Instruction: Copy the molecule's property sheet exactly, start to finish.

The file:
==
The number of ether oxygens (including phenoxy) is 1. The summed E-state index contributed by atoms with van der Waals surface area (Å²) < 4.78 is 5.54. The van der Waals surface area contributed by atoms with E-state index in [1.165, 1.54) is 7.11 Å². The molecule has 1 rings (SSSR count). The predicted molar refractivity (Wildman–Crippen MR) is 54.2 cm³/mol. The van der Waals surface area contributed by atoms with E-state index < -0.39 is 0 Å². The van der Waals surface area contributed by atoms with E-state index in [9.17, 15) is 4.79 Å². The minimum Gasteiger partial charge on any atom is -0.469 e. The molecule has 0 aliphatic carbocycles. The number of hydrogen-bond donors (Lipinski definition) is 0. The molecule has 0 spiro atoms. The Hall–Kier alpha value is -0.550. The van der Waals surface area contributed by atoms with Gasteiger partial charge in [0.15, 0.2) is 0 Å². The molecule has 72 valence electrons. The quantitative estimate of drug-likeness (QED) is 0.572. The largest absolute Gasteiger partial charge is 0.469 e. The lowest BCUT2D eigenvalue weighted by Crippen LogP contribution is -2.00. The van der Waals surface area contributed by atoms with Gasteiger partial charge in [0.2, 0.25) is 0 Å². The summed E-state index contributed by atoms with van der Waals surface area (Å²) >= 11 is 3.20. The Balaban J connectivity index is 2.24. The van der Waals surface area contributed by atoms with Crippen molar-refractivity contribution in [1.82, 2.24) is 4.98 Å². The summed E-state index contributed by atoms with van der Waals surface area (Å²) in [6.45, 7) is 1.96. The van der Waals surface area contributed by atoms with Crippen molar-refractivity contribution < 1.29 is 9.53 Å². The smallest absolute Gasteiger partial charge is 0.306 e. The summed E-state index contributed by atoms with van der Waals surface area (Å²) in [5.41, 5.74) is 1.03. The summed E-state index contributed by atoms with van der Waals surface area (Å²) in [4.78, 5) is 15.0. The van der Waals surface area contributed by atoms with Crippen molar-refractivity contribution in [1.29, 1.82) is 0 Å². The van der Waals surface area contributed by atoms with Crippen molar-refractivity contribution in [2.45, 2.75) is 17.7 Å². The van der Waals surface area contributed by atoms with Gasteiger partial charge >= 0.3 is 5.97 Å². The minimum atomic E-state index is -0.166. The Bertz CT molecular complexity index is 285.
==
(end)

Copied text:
The number of ether oxygens (including phenoxy) is 1. The summed E-state index contributed by atoms with van der Waals surface area (Å²) < 4.78 is 5.54. The van der Waals surface area contributed by atoms with E-state index in [1.165, 1.54) is 7.11 Å². The molecule has 1 rings (SSSR count). The predicted molar refractivity (Wildman–Crippen MR) is 54.2 cm³/mol. The van der Waals surface area contributed by atoms with E-state index < -0.39 is 0 Å². The van der Waals surface area contributed by atoms with E-state index in [9.17, 15) is 4.79 Å². The minimum Gasteiger partial charge on any atom is -0.469 e. The molecule has 0 aliphatic carbocycles. The number of hydrogen-bond donors (Lipinski definition) is 0. The molecule has 0 spiro atoms. The Hall–Kier alpha value is -0.550. The van der Waals surface area contributed by atoms with Gasteiger partial charge in [0.15, 0.2) is 0 Å². The molecule has 72 valence electrons. The quantitative estimate of drug-likeness (QED) is 0.572. The largest absolute Gasteiger partial charge is 0.469 e. The lowest BCUT2D eigenvalue weighted by Crippen LogP contribution is -2.00. The van der Waals surface area contributed by atoms with Gasteiger partial charge in [0.2, 0.25) is 0 Å². The summed E-state index contributed by atoms with van der Waals surface area (Å²) >= 11 is 3.20. The Balaban J connectivity index is 2.24. The van der Waals surface area contributed by atoms with Crippen molar-refractivity contribution in [1.82, 2.24) is 4.98 Å². The summed E-state index contributed by atoms with van der Waals surface area (Å²) in [6.45, 7) is 1.96. The van der Waals surface area contributed by atoms with Crippen molar-refractivity contribution < 1.29 is 9.53 Å². The smallest absolute Gasteiger partial charge is 0.306 e. The summed E-state index contributed by atoms with van der Waals surface area (Å²) in [5.41, 5.74) is 1.03. The summed E-state index contributed by atoms with van der Waals surface area (Å²) in [4.78, 5) is 15.0. The van der Waals surface area contributed by atoms with Crippen molar-refractivity contribution in [1.29, 1.82) is 0 Å². The van der Waals surface area contributed by atoms with Crippen molar-refractivity contribution in [2.45, 2.75) is 17.7 Å². The van der Waals surface area contributed by atoms with Gasteiger partial charge >= 0.3 is 5.97 Å². The minimum atomic E-state index is -0.166. The Bertz CT molecular complexity index is 285.